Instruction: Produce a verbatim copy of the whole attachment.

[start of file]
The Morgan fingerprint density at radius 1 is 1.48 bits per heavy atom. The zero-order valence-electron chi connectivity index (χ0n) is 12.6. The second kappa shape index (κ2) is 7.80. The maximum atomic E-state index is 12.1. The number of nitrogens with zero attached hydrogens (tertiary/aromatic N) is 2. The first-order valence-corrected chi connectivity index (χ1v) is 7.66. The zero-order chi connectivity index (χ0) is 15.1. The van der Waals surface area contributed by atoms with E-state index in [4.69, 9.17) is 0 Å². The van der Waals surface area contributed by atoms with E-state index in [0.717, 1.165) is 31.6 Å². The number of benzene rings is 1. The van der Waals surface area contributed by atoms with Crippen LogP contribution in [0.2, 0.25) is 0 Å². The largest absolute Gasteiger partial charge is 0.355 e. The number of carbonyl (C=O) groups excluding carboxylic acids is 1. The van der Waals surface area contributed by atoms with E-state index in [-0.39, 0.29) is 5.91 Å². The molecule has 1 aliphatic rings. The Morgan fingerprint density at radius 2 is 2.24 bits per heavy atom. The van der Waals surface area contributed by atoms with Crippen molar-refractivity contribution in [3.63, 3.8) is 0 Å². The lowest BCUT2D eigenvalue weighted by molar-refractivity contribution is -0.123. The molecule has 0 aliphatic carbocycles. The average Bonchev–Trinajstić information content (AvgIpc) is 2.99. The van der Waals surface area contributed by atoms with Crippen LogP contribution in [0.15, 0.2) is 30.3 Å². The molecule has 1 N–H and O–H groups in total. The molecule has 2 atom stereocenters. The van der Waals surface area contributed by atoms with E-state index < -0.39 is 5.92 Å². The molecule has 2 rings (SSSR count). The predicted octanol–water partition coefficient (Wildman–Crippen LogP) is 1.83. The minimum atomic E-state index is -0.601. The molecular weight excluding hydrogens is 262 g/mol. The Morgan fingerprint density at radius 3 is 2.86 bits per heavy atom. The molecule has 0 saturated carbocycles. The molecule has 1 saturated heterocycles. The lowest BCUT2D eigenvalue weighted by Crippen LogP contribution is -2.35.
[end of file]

The Morgan fingerprint density at radius 1 is 1.48 bits per heavy atom. The zero-order valence-electron chi connectivity index (χ0n) is 12.6. The second kappa shape index (κ2) is 7.80. The maximum atomic E-state index is 12.1. The number of nitrogens with zero attached hydrogens (tertiary/aromatic N) is 2. The first-order valence-corrected chi connectivity index (χ1v) is 7.66. The zero-order chi connectivity index (χ0) is 15.1. The van der Waals surface area contributed by atoms with E-state index in [4.69, 9.17) is 0 Å². The van der Waals surface area contributed by atoms with E-state index in [0.717, 1.165) is 31.6 Å². The number of benzene rings is 1. The van der Waals surface area contributed by atoms with Crippen LogP contribution in [0.2, 0.25) is 0 Å². The largest absolute Gasteiger partial charge is 0.355 e. The number of carbonyl (C=O) groups excluding carboxylic acids is 1. The van der Waals surface area contributed by atoms with E-state index in [-0.39, 0.29) is 5.91 Å². The molecule has 1 aliphatic rings. The Morgan fingerprint density at radius 2 is 2.24 bits per heavy atom. The van der Waals surface area contributed by atoms with Crippen molar-refractivity contribution in [3.63, 3.8) is 0 Å². The lowest BCUT2D eigenvalue weighted by molar-refractivity contribution is -0.123. The molecule has 0 aliphatic carbocycles. The average Bonchev–Trinajstić information content (AvgIpc) is 2.99. The van der Waals surface area contributed by atoms with Crippen LogP contribution in [0.15, 0.2) is 30.3 Å². The molecule has 1 N–H and O–H groups in total. The molecule has 2 atom stereocenters. The van der Waals surface area contributed by atoms with E-state index < -0.39 is 5.92 Å². The molecule has 2 rings (SSSR count). The predicted octanol–water partition coefficient (Wildman–Crippen LogP) is 1.83. The minimum atomic E-state index is -0.601. The molecular weight excluding hydrogens is 262 g/mol. The Morgan fingerprint density at radius 3 is 2.86 bits per heavy atom. The molecule has 0 saturated carbocycles. The molecule has 1 saturated heterocycles. The lowest BCUT2D eigenvalue weighted by Crippen LogP contribution is -2.35.